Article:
Thursday, January 02, 2014

How To Nearly Burn Your House Down, A Recipe

Have some wilting vegetables at your in your fridge? Each rich.

Where Ray comes from they eat pork and sauerkraut on New Year's day. When I was growing up we'd go to my aunt's house for cabbage.

“Eat poor on New Year’s day, eat rich the rest of the year,” the adage goes.

But that wasn't what I was thinking when I started dinner last night. I was thinking I wanted to order in, have a hoagy delivered or maybe make a frozen pizza. I was feeling too lazy to make anything and Ray was in the basement sawing things.

But since it was the first day of 2014 I thought we should kick it off by having dinner at home - start us on the right foot healthwise and moneywise.

There was a sad, wrinkling red pepper in the vegetable crisper, a bunch of broccoli that needed to be eaten, some pine nuts in the pantry and a half a bag of penne. Good enough, I thought.

Maybe we just should have ordered in.

Within minutes I had nearly burned the house down. Or at least nearly killed us by smoke inhalation.

Turns out, you shouldn't leave a red pepper and broccoli to sauté in olive oil on high heat while you do other things, like unload the dishwater.

No matter. We feasted on only slightly charred penne and ate around the scorched little pieces of red pepper flakes.  I tossed in some side salads with cut up string cheese for a bit of protein and we had ourselves a New Year's evening meal.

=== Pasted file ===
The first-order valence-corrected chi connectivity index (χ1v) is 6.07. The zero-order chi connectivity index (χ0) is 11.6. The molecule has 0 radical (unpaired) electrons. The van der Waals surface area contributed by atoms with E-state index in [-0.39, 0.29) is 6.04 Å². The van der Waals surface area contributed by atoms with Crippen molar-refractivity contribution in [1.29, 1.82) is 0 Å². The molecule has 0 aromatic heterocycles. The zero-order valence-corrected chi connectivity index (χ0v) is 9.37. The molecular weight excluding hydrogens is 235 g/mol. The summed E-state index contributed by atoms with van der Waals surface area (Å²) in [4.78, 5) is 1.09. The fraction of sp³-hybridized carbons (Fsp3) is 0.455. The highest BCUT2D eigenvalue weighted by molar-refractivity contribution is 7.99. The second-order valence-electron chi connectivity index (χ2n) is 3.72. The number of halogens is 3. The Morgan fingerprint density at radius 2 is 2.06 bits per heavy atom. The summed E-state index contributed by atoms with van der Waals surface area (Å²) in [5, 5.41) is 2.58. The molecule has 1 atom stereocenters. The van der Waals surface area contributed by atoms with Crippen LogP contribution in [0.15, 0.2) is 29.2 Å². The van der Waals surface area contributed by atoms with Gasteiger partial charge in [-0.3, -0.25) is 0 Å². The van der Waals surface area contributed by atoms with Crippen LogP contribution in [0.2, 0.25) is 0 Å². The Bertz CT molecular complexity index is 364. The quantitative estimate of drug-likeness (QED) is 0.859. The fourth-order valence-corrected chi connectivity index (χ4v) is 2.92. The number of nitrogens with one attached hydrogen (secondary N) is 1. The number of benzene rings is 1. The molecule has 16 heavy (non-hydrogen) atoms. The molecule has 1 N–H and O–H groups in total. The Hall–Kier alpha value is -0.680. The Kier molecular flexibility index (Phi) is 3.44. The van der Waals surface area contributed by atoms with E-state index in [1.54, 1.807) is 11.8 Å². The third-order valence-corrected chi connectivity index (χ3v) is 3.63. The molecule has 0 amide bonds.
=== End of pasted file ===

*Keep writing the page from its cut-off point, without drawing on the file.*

I called it 'everything but the kitchen sink,' because I tossed in everything we had, which wasn't much.

After we cleaned up I remembered the adage about eating poor on New Year's day. A little accidental luck never hurt anybody, even if you do almost cause a kitchen fire.

Everything but the kitchen sink pasta

[Feel free to make your own and pretend it's New Year's again.]

Sauté in plenty of olive oil everything that is going bad in your crisper - red peppers, yellow peppers, broccoli, spinach, mushrooms, whatever. If you have any garlic cloves or minced garlic in the fridge, add that too. Add in red pepper flakes for heat. I like a lot of heat, so I add a lot of them. Don't walk away and unload the dishwasher; keep the veges moving.

In another pot prepare whatever pasta you have in the pantry, letting it get not quite al dente. (It will finish cooking when you sauté it.) Drain the pasta and toss it into the pan with the veges. Add a bit more olive oil and red pepper flakes; throw in those pine nuts you've had in the pantry for months. I like a bit of the penne to be crispy, so I intentionally scorch a bit of the pasta for texture.

Add a side salad of spring mix, string cheese and the rest of those pine nuts you're never going to use.  

Eat rich the rest of the year.

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